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Tariffs, Elections, and Competition Can’t Hold ‘Em Down

Tariffs, Elections, and Competition Can’t Hold ‘Em Down

Here’s how electrical distributors and manufacturers are faring in an environment where new challenges lurk around every corner.


Regardless of what you’re watching, reading, or listening to right now, you’re likely beginning to hear some rumblings about a possible economic downturn in 2020. Whether the drivers are the tariffs, the upcoming election, or the simple fact that we’re in the midst of the longest uninterrupted stretch of growth in modern American history, the bottom line is that business is still good, customers are buying, and smart distributors are prevailing.

At least one leading recession signal that started to rear its head has already faded. The Treasury yield curve, which up until October was pointing to a possible recession, is now on an uptrend and no longer signaling a downturn (in part due to progress in trade talks), according to CNBC. And while it’s never a good idea to rest on your laurels and “hope” that business stays good, the good news is that the point where project pipelines dwindle, sales slow down, and the financing spigot dries up may still be a few years off.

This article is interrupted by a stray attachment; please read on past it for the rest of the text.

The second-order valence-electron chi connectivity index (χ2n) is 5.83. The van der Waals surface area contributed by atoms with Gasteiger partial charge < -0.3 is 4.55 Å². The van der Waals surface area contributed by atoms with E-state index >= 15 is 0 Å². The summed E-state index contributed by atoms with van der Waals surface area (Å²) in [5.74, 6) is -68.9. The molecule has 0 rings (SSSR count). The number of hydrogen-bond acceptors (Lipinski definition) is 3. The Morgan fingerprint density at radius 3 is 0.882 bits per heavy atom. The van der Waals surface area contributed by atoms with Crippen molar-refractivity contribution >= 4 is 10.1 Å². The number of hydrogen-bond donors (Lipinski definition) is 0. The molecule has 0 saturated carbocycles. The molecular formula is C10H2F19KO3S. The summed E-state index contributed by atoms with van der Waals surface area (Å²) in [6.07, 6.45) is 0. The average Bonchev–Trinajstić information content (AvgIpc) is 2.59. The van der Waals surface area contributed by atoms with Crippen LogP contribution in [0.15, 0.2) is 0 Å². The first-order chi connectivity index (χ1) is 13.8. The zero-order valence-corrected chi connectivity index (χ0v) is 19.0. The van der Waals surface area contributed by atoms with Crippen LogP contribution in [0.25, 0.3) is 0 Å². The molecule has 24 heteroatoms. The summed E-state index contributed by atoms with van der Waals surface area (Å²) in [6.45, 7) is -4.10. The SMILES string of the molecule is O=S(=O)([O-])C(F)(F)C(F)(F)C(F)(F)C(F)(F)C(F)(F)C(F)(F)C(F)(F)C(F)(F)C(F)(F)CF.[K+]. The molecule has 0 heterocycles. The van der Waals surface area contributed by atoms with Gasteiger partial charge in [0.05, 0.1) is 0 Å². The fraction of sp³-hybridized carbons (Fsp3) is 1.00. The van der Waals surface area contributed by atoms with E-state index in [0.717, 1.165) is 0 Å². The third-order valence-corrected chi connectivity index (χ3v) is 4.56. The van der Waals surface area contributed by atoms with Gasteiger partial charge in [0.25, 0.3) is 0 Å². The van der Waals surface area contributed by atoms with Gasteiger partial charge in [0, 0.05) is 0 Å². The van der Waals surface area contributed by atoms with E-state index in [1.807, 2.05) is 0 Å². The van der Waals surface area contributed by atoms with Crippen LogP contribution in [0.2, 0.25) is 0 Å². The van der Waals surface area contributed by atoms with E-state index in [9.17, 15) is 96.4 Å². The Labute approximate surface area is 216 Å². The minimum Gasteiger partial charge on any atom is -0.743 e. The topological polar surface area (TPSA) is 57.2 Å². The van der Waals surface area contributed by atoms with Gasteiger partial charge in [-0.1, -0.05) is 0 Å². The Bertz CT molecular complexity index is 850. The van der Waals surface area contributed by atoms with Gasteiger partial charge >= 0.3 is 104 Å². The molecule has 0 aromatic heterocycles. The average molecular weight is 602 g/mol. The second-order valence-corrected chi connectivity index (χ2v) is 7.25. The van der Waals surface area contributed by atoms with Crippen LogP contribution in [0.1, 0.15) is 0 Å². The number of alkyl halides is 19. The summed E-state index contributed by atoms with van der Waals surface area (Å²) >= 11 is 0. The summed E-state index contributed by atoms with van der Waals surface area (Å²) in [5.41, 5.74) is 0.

Matt McCarron, VP of industrial/commercial sales for LEDVANCE also keeps an eye on real gross domestic product (GDP), which increased in all 50 states and the District of Columbia during the second quarter of 2019, according to the U.S. Bureau of Economic Analysis. Then, economic activity in the U.S. grew at an annualized rate of 1.9% in the third quarter, down slightly from the 2% pace in the second quarter.

That slight dip could mean trouble is brewing, but then again it could just be part of the natural ebb and flow of economic data. After all, during a year when issues like trade wars and political turmoil both had the potential to take their respective tolls on the economy, the industrial market remained remarkably calm.

“It wasn’t as robust as years past, and likely due to the uncertainty surrounding the tariff situation,” says McCarron, whose manufacturing firm has offices in more than 50 countries and business activities in more than 140 countries. “We’re looking at indicators like GDP for the year ahead and planning accordingly. In terms of a potential downturn, we’re not convinced yet.”